80th Anniversary of Old Possum’s Book of Practical Cats

Cat embroidery made by T. S. Eliot in 1894

An embroidery made by a young T. S. Eliot hinted at things to come. The embroidery, made in 1894, shows a ribbon-collared cat ready to pounce on a ball of wool. It’s believed Eliot first put pen to paper with his cats in a 1931 letter to his young godson, Tom Faber, who had written to Eliot about his cat. READ

A first look at Eliot’s pocket diaries

 

T. S. Eliot’s diaries from the 1930s

 

Included in T. S. Eliot’s personal papers is a collection of appointment diaries – small leather-covered pocket diaries which could fit in the breast pocket of a suit jacket or coat; some of them still have an accompanying pencil tucked in. READ

First broadcast of ‘Practical Cats’

This Christmas sees the 80th anniversary of the first broadcast of a selection of T. S. Eliot’s Practical Cats poems. The poems, which weren’t published until almost two years later, were read by Eliot’s friend, Geoffrey Tandy – a writer, broadcaster and scientist who worked at the Natural History Museum. READ

T. S. Eliot becomes a British citizen

 

 

‘I have applied for Naturalisation and been accepted, having pulled a few strings with the Home Secretary’ – T. S. Eliot in a letter to his brother, 25th October 1927.

 

On the 2nd of November 1927 T. S. READ

Happy Birthday Mr Eliot

To celebrate T. S. Eliot’s 129th birthday, we take a look at how he spent some of his birthdays, the gifts he received and a special birthday cake tradition …

 

Eliot’s letters suggest that he did not make much of his birthday in his twenties and thirties: other than the occasional letter to thank his mother for a birthday cheque, there are no thank-you letters to be found for birthday greetings, gifts, or a shared celebratory meal. READ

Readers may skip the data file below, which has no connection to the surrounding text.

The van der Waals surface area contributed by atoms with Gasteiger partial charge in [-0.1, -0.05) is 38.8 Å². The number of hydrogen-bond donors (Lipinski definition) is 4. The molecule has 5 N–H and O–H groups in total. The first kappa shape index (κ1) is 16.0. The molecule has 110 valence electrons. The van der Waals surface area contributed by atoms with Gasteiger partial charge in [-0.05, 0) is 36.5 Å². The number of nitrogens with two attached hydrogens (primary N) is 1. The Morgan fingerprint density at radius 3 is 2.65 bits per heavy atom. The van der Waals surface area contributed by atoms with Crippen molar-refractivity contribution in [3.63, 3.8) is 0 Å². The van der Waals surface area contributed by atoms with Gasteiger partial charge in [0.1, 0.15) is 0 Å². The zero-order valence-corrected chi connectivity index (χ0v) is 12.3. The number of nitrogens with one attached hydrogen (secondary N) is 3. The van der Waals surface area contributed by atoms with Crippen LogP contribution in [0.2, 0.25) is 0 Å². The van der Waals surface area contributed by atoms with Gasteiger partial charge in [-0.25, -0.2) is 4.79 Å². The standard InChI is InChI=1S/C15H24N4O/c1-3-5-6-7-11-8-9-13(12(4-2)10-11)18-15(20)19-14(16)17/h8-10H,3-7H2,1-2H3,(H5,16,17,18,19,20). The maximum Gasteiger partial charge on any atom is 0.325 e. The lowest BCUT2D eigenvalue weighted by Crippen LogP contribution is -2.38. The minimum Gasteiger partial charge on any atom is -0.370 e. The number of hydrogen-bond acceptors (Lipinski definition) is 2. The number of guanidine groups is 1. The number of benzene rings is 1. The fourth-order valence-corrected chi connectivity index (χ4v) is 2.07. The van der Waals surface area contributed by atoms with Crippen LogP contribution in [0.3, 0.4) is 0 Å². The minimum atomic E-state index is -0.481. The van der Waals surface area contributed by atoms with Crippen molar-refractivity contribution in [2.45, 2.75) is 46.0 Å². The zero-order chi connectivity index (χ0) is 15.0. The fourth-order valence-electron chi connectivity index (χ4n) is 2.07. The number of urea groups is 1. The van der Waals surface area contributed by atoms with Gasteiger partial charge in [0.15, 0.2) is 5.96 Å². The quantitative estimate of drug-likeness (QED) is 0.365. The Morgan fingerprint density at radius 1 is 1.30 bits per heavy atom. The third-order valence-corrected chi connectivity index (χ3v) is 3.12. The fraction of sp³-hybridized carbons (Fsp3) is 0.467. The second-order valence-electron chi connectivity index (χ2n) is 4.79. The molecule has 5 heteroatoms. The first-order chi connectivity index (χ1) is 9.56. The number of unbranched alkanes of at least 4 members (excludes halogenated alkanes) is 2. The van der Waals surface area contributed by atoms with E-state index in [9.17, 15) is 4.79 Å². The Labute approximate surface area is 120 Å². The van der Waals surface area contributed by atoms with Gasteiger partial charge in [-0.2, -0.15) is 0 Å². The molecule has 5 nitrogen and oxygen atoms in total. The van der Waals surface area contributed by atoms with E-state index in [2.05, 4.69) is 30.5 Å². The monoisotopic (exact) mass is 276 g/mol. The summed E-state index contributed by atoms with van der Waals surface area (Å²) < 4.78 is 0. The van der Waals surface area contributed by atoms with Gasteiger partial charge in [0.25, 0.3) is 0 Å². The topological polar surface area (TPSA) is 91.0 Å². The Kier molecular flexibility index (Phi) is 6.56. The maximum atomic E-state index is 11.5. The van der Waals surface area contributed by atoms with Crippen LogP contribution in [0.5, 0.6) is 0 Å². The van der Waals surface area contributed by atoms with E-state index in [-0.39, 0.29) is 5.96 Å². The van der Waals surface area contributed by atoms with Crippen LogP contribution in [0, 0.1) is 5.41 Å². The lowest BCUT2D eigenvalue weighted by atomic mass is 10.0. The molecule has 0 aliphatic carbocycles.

‘I have taken to the vice of Dining Clubs’

T. S. Eliot in a letter to Virginia Woolf, 27 April 1937.

 

 

A look through Eliot’s letters and personal papers reveals that he was a member of several clubs – quiet, private places where he could meet or play host to business and personal acquaintances and friends. READ

For the love of cheese

Included in the latest volume of the Letters of T. S. Eliot is a letter to the Editor of the Times entitled ‘Stilton Cheese’, written on 25 November 1935 and published a few days later. Eliot is replying to a letter from poet and literary editor J. READ

Introducing Mrs Eliot…

In the spring of 1958 the (relatively) new Mr and Mrs Eliot travelled to America for a month so that T. S. Eliot could introduce his new wife, Valerie, to his family. They sailed from Southampton to New York aboard the Media before flying to Texas for lecture engagements and then on to Cambridge, via New York, to spend time with various members of the Eliot family. READ